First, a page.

Largest Takedown in 10 Years: Alleged Camden Drug Trafficking Families Shut Down

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    NEWSLETTERS

    Police say over a dozen people, many of them family members, were arrested for their alleged role in a massive Camden drug ring. NBC10's Cydney Long has the details.

    A coordinated multi-agency raid, focusing on shutting down alleged drug trafficking families in Camden, N.J., has led to the charging of nearly two dozen people in what is being called the city's largest drug takedown in 10 years.

    Federal agents and members of the South Jersey Violent Offender Task Force descended on a three block stretch of Sheridan Street in the Whitman Park section of the city Wednesday morning to round up 16 people with alleged connections to the trafficking of cocaine, heroin and crack, U.S. Attorney Paul Fishman said.

    Fishman said the drug families – one allegedly led by Efraim Rivera and the other allegedly run by Ramon Roldan and his cousin Anthony Ramos – effectively operated an “open-air drug market” along Sheridan Street.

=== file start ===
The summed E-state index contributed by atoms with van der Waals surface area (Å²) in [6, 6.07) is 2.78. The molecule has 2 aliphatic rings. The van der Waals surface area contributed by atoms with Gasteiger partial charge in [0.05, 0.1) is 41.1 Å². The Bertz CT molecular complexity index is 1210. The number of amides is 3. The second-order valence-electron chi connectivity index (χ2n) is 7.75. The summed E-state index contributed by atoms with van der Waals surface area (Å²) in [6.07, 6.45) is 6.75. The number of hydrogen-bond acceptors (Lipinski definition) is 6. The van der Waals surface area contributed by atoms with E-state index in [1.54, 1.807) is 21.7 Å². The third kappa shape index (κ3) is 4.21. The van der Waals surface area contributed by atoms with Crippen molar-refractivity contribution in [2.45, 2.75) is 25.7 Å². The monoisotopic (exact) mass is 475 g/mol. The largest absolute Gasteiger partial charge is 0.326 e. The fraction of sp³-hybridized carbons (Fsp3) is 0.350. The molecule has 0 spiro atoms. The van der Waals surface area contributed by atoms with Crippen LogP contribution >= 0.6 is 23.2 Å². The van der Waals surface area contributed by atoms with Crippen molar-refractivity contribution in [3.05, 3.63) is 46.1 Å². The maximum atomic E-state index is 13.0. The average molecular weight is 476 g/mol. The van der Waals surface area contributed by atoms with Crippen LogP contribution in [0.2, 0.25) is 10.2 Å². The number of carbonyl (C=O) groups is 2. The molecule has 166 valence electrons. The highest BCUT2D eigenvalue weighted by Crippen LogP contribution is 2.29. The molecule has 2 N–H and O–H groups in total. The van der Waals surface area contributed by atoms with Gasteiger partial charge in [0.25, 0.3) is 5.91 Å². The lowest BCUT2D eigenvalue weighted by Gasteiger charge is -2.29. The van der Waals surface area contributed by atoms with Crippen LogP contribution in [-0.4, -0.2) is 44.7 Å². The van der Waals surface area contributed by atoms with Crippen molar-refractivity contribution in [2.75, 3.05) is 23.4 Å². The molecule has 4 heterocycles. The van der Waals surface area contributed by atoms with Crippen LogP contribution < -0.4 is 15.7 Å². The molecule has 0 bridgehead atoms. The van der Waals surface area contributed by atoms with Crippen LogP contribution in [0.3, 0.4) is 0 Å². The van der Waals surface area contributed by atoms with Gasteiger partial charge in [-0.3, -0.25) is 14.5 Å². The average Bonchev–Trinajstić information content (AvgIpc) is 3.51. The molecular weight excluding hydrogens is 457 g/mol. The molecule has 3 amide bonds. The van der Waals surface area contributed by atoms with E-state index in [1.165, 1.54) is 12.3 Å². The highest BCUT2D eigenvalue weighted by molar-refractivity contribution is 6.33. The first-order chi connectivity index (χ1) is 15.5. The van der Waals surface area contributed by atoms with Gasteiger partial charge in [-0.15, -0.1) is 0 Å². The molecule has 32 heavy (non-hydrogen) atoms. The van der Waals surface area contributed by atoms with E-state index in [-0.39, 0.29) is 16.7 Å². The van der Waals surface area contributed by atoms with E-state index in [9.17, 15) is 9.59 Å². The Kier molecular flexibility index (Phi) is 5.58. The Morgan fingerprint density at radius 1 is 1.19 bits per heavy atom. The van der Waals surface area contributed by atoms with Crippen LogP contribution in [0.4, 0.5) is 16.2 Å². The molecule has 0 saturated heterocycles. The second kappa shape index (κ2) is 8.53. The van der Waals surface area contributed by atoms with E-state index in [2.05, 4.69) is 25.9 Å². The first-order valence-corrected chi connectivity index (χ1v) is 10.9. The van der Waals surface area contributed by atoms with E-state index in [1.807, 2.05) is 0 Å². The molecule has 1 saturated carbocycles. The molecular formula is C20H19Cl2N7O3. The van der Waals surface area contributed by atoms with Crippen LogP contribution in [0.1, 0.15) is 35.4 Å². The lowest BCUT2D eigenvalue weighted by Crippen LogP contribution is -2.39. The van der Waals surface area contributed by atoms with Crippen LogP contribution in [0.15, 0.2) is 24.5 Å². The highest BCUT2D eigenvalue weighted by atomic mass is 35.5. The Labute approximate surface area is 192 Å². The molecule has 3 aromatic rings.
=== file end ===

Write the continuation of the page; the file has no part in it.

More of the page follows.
“The drug organizations allegedly controlled entire blocks of Sheridan Street supplying their own so-called drug sets with cocaine, crack and heroin,” he said. Fishman said the groups also allegedly ran drug operations in other towns like Sicklerville, Lindenwold and Gloucester City, N.J.

    Family ties were strong in the organization, according to Fishman. The prosecutor said the groups relied on their family bonds to ensure their operation was safe from law enforcement.

    “Not only are they doing business together and with each other, but many of them are actually relatives making this a true family affair,” he said adding there were brother and sisters, a mother and a son, aunts, uncles and cousins allegedly involved in the illicit activities.

    In all, 22 people have been charged on drug distribution conspiracies, Fishman said. Officials say while 16 were arrested on Wednesday morning, two others were already in custody and three more are still being sought.

    They all face 10 years in prison if convicted, Fishman said.